You know it as a shorter, simpler way to say “rhinoceros.” But in the 17th and 18th centuries rhino was slang for “money,” and the related adjective rhinocerical was slang for “wealthy.” And no one is sure why.
These are not the rhinos you’re looking for. (But they sure are cool in Black Panther.)
Rhinoceros, from Greek roots meaning “nose-horned,” entered English around 1300; it referred to the herbivorous odd-toed ungulate, two species of which are found in Africa and three in Southern Asia. Rhino- also appears in combination forms such as rhinoplasty (plastic surgery of the nose; first appearance in print: 1828); rhinolaryngitis (1891); and rhinovirus (1961). As the shortened form of the animal name, the word first appeared in print in 1870. But nearly two centuries earlier it was popularly used in England to mean “cash,” and by 1697 the idiom “ready rhino” (or “ready rino”) was in circulation.
Rhino Entertainment, founded in 1978 as Rhino Records and still going. This single by The Monkees was released in 1983. If there’s a story behind the name, I haven’t found it.
Rhinocerical began appearing in print in 1688, simultaneously with rhino.
Rhinocerical, from Green’s Dictionary of Slang. GDoS gives rhino-fat as a U.S. synonym dating from 1859.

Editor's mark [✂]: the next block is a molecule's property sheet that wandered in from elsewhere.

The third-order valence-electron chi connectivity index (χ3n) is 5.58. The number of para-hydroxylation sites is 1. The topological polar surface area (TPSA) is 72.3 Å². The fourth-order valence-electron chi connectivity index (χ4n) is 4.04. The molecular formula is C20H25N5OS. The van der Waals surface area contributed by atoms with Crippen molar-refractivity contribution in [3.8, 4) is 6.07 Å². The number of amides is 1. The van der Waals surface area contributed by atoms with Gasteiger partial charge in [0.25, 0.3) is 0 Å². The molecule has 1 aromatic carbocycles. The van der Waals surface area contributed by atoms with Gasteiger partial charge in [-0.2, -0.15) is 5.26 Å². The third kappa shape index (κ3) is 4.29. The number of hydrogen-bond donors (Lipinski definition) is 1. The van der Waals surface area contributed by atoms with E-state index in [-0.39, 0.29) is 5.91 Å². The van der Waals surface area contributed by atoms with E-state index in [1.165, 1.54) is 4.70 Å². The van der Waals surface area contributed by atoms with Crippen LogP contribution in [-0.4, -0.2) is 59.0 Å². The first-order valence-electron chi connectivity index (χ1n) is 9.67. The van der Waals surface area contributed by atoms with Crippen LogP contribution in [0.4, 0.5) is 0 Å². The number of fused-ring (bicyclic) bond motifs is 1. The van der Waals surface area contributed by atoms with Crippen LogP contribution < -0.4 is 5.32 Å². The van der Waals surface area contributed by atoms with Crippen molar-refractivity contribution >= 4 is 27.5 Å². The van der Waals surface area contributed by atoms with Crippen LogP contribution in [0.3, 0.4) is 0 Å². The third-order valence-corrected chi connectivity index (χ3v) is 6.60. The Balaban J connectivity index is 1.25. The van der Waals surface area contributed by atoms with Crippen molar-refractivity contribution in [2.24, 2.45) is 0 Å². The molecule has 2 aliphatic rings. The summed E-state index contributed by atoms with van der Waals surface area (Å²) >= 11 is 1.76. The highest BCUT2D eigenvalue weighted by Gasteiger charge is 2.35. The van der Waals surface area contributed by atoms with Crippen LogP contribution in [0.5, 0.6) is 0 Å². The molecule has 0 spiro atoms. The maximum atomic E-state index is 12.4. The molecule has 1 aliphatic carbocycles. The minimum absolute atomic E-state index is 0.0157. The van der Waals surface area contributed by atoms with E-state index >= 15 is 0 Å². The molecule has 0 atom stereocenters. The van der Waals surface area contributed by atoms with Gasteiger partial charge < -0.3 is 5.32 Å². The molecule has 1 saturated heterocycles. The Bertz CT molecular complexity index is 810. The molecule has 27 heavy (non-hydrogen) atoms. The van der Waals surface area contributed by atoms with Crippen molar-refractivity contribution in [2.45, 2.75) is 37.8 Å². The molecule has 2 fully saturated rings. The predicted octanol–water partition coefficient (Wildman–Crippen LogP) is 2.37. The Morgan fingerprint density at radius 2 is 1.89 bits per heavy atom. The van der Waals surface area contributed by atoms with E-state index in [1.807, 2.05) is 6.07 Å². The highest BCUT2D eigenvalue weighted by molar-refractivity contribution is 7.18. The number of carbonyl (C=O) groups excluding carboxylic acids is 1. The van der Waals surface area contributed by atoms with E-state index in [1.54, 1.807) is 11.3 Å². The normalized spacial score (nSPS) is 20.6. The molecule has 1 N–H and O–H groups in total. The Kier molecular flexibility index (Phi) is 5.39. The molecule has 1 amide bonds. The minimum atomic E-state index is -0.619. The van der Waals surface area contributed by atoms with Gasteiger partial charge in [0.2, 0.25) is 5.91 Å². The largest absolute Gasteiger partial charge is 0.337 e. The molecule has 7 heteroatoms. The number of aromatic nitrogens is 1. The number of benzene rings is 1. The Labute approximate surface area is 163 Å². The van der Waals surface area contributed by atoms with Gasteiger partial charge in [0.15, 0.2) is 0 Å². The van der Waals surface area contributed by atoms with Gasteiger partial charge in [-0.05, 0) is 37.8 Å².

Why rhino? The OED says it may be an “allusion to the value of rhinoceros horn, although this could equally reflect after-the-fact rationalization of a word of different origin, or even punning.” GDoS says “etymology unknown,” but speculates that the word might be a clipping of “sovereign.”
Could there be a connection between rhino and the idiom “paying through the nose”? Language scholar Anatoly Liberman tackled the question in a 2010 post in the Oxford University Press blog; he tracked the idiom back to the late 1600s – the age of rhino – but was unable to establish an etymology. He was able to find “four or five” unsourced origin stories, none of them credible. His verdict on the rhino-pay-through-nose hypothesis:
Clever, but rather improbable, though, as noted, the origin of the idiom in thieves’ cant (or among university wits, who played with Greek words?) cannot be excluded.
Big Rhino folding stool from Kikkerland. In brand names, “rhino” connotes strength.
Bonus link: An alphabetical list of contemporary slang terms for money, including ass-dough, moolah, and skrilla, but not including kale or dinero.